Barbara Bok, Swinburne University of Technology
Sydney 2018: Infrastructure and co-design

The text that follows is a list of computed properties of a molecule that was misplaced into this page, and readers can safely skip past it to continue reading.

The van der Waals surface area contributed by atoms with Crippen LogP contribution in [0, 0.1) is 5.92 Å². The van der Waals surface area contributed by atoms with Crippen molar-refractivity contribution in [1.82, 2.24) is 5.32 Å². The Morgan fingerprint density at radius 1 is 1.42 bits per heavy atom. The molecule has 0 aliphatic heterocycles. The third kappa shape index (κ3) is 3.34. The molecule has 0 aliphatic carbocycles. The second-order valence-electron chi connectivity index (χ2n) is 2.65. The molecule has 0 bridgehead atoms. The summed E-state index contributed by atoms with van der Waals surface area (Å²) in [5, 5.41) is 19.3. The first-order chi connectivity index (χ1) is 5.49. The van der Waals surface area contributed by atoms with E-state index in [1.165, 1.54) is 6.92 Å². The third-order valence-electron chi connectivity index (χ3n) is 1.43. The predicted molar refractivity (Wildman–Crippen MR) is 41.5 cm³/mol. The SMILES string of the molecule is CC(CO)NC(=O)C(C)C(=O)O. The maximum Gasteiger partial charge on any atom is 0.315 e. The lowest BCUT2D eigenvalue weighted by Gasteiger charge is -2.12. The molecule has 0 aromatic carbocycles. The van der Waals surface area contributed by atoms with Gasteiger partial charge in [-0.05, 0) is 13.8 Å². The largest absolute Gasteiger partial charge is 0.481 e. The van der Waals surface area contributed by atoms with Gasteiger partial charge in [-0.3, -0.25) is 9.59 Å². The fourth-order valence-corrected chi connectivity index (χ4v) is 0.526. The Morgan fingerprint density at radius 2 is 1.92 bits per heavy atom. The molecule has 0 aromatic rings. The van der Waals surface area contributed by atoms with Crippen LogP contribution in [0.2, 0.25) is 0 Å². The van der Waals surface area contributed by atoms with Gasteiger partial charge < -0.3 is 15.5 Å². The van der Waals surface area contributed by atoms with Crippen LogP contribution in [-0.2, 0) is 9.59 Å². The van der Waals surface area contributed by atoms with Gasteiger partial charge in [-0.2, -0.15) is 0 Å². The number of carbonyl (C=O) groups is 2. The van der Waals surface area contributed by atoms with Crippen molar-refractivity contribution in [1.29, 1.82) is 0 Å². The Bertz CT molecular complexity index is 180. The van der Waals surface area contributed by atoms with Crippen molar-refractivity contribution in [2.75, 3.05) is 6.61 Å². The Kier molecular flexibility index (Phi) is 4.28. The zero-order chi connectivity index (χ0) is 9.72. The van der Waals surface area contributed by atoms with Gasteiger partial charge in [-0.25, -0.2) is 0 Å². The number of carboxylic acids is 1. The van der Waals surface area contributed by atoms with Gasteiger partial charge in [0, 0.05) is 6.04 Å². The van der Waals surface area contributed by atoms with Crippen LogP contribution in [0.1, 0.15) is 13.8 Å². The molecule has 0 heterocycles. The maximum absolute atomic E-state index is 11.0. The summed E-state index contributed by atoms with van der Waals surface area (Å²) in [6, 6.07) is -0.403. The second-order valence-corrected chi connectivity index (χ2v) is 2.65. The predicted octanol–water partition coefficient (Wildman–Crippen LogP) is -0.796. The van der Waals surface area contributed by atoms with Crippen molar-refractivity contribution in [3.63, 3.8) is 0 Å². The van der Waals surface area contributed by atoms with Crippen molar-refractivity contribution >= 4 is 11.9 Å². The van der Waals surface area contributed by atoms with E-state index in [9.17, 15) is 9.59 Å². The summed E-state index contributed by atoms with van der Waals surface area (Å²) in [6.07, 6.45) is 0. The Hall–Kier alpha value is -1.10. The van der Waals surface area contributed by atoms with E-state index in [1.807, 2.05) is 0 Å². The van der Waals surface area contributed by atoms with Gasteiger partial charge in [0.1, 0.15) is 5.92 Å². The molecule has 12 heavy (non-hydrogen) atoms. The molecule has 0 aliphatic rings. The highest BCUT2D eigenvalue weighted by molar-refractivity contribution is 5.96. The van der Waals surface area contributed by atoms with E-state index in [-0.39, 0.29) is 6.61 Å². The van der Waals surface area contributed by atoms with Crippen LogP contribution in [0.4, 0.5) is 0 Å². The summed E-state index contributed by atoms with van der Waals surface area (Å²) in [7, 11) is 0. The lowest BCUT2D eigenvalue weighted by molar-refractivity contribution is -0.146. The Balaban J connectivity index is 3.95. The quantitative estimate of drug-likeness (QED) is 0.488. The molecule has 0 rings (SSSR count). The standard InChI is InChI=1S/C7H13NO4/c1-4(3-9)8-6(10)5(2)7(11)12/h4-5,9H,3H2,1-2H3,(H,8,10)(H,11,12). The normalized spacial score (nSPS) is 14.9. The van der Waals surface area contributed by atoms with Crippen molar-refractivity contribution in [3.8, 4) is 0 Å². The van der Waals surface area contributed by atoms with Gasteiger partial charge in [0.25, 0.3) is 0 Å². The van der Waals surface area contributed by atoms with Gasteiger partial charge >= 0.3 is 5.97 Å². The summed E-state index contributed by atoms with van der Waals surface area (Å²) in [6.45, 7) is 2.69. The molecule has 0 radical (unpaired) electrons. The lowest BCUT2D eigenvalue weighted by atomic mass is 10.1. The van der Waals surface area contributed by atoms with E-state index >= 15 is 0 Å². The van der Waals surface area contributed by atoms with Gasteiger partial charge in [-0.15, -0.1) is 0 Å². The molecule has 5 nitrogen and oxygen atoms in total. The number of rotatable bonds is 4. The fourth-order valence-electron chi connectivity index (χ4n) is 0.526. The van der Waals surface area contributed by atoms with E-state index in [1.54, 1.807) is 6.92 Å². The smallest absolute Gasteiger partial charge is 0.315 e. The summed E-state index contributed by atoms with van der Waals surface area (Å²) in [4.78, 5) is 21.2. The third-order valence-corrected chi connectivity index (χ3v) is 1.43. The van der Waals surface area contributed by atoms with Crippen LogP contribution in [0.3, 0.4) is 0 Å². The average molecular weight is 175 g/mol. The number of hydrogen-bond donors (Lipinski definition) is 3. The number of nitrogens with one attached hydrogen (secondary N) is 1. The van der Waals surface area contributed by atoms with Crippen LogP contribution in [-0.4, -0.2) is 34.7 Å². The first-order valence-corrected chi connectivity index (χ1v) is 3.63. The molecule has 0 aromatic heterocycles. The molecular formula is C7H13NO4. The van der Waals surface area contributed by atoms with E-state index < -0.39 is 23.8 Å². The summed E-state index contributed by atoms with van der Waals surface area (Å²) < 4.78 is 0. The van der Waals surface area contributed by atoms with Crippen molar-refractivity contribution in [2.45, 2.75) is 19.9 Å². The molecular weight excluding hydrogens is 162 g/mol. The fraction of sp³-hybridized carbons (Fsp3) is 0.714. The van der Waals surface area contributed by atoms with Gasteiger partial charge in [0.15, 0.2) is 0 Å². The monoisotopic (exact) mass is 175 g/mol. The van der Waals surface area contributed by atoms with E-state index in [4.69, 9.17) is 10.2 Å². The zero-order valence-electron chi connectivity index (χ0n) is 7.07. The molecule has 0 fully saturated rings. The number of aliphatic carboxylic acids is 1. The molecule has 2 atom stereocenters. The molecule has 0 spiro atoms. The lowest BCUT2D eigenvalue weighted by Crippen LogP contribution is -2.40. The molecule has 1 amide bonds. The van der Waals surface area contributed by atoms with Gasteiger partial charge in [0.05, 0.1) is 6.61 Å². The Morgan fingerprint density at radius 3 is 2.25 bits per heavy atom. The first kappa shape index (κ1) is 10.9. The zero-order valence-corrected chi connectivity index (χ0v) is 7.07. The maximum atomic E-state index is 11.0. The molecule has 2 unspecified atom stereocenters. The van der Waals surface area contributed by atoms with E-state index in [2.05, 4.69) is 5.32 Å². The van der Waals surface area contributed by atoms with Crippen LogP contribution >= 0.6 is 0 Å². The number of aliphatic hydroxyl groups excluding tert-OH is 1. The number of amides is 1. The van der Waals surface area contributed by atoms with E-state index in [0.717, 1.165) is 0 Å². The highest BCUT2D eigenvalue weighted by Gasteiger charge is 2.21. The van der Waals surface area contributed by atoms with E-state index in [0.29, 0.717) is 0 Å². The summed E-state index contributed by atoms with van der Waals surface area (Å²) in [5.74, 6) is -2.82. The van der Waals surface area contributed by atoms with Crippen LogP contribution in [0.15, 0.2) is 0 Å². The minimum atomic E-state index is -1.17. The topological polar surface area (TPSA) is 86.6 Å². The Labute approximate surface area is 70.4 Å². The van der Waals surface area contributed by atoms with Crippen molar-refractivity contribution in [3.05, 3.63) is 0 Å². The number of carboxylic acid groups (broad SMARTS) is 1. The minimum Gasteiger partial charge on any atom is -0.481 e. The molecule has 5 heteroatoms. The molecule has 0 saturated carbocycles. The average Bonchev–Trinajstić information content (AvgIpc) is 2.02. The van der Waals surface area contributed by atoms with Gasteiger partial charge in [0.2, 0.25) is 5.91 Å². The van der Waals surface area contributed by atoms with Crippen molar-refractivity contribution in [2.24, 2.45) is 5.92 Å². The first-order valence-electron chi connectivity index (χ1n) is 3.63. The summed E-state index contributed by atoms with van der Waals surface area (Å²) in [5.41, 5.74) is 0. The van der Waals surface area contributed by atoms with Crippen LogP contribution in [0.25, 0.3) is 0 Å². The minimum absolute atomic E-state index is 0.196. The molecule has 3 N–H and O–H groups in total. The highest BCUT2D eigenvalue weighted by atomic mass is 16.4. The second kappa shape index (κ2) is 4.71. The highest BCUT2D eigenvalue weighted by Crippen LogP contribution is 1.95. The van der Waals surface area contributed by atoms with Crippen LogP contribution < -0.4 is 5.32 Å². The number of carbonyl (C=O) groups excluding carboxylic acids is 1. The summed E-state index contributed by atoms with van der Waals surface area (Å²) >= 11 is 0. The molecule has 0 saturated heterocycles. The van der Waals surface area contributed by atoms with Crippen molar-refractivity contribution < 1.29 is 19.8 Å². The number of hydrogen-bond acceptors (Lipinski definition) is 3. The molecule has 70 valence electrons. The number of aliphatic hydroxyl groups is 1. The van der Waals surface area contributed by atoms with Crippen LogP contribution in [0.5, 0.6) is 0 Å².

Today many people take for granted that, at any place and of any place on Earth, they can ask What is the time? and expect one datum from multiple sources. Concerns about the answer are often more concerned with the ‘accuracy’ of the datum than with questions such as What is time?, How is a universal standard time produced? and What are the consequences of producing standard time? I am developing a prototype exhibit with various displays and activities to intervene in the invisible but ubiquitous work that is constructing contemporary, standard, and universal time. My research is concerned with how human beings, including STS scholars, engage with the future. The way humans engage with the future have consequences for how we resolve global challenges like climate change and live sustainably on Earth. This exhibit is part of transforming people’s relationships with the future as constructed by contemporary time. With the exhibit I want to motivate and encourage participants to be aware of and have ways of unmaking and remaking the work of doing time. This requires making the work of constructing and imposing standard time perceptible. It requires being able to identify characteristics of standard time-producing practices, examine and recognise the mediating effects of those practices, including uncovering unacknowledged assumptions and consequences, and to explore new forms of time-making. This exhibit is linked with my open panel presentation Time and numbers: Counting the consequences and will address conference open panel themes.